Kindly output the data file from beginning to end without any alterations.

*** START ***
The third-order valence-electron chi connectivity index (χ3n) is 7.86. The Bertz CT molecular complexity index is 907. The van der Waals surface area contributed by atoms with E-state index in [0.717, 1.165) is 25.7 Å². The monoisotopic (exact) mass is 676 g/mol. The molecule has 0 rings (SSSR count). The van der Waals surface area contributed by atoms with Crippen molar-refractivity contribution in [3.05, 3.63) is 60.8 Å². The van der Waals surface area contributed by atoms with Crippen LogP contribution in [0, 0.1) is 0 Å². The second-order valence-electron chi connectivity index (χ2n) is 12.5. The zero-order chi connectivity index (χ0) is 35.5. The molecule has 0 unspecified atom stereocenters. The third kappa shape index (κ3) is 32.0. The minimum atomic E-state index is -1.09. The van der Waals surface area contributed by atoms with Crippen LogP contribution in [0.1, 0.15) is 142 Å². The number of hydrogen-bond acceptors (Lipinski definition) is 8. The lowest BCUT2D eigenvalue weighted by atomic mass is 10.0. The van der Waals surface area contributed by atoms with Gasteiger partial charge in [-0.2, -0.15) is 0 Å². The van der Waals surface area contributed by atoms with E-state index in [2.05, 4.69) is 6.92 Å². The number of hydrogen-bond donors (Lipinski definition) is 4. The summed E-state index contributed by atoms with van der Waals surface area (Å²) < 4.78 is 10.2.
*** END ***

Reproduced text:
The third-order valence-electron chi connectivity index (χ3n) is 7.86. The Bertz CT molecular complexity index is 907. The van der Waals surface area contributed by atoms with E-state index in [0.717, 1.165) is 25.7 Å². The monoisotopic (exact) mass is 676 g/mol. The molecule has 0 rings (SSSR count). The van der Waals surface area contributed by atoms with Crippen molar-refractivity contribution in [3.05, 3.63) is 60.8 Å². The van der Waals surface area contributed by atoms with Crippen LogP contribution in [0, 0.1) is 0 Å². The second-order valence-electron chi connectivity index (χ2n) is 12.5. The zero-order chi connectivity index (χ0) is 35.5. The molecule has 0 unspecified atom stereocenters. The third kappa shape index (κ3) is 32.0. The minimum atomic E-state index is -1.09. The van der Waals surface area contributed by atoms with Crippen LogP contribution in [0.1, 0.15) is 142 Å². The number of hydrogen-bond acceptors (Lipinski definition) is 8. The lowest BCUT2D eigenvalue weighted by atomic mass is 10.0. The van der Waals surface area contributed by atoms with Gasteiger partial charge in [-0.2, -0.15) is 0 Å². The van der Waals surface area contributed by atoms with E-state index in [2.05, 4.69) is 6.92 Å². The number of hydrogen-bond donors (Lipinski definition) is 4. The summed E-state index contributed by atoms with van der Waals surface area (Å²) < 4.78 is 10.2.